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Arabic 4 (ARBC10002)

Undergraduate level 1Points: 12.5On Campus (Parkville)

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Overview

Year of offer2019
Subject levelUndergraduate Level 1
Subject codeARBC10002
Campus
Parkville
Availability
Semester 2
FeesSubject EFTSL, Level, Discipline & Census Date

Students in this subject start developing in-depth knowledge of the Arab World in general, as well as of individual countries in the region. This will include approaching the Middle East and North Africa from a historic perspective which is crucial to the critical understanding of its civilisation and to appreciating existing customs, lifestyle and prevailing values. Students will also enjoy reading and/or hearing information about, and texts by, extraordinary Arab writers, poets and singers giving expression to ideas, feelings and aspirations born in the Arab World. In this, students will be aided by the increasingly complex linguistic elements learnt in this course which will make it possible to enjoy the writings on the history of the Arab World, biographies, poems, reflective essays, informative reports and newspaper and magazine articles offered during this semester. Students will have the opportunity to convey their own views and opinions and to relate their own experiences in personal accounts and essays, and to present the results of their own small-scale research, conducted using library and web-based materials, in the form of oral presentations.

Intended learning outcomes

On successful completion of this subject, students should:

  • have developed the ability to read and interact with a variety of Arabic text types;
  • have acquired some important grammatical structures of the Arabic language along with an understanding of their functions, and the ability to use these effectively to construct meaning and to engage in written and oral communication;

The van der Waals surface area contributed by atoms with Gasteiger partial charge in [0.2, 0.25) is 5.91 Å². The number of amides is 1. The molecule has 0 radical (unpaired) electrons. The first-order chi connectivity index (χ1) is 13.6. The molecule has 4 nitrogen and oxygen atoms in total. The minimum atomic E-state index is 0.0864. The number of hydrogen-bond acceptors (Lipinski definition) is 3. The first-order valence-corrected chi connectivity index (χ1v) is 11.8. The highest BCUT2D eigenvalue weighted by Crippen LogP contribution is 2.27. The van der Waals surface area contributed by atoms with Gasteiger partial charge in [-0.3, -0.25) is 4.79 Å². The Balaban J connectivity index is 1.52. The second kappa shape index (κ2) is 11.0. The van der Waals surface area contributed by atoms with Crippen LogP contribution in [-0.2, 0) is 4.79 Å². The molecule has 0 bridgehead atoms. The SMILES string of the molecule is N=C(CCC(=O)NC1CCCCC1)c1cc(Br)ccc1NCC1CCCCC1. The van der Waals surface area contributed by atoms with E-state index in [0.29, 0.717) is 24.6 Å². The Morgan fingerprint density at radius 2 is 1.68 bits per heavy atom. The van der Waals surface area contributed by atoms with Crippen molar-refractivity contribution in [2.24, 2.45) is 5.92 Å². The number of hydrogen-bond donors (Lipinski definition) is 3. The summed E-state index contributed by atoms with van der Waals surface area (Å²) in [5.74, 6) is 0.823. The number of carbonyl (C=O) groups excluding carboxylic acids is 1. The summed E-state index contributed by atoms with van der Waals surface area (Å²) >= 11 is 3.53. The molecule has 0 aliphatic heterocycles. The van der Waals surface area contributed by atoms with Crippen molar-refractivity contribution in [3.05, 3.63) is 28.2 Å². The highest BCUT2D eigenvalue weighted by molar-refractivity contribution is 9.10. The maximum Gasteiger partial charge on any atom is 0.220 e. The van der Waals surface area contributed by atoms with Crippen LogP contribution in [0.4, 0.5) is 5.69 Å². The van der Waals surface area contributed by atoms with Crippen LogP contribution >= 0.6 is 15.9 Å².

• have developed the ability to write texts of moderate length and complexity, including accounts of personal experiences, informative articles and essays, and to prepare presentations based on independent small-scale research;
  • have developed the ability to understand longer stretches of connected discourse on a number of topics and to extract information from oral presentations slightly slower than normal speech;
  • have developed the ability to communicate spontaneously in situations requiring direct exchanges of information on familiar topics and activities, to present information and to participate in discussions on familiar topics;
  • have learnt more about various aspects of the history of the Middle East and North Africa, information essential for understanding notions and issues of national identity and present-day politics, and have encountered some iconic personages of Arab political history;
  • have added to their knowledge of the values, beliefs and attitudes of the Arab World, as a result of engaging with written and spoken texts on religious customs and scriptures;
  • have acquired some familiarity with the achievements, thoughts and works of some great Arab poets and writers, and have enjoyed some products of Arab popular culture.

Last updated: 10 April 2019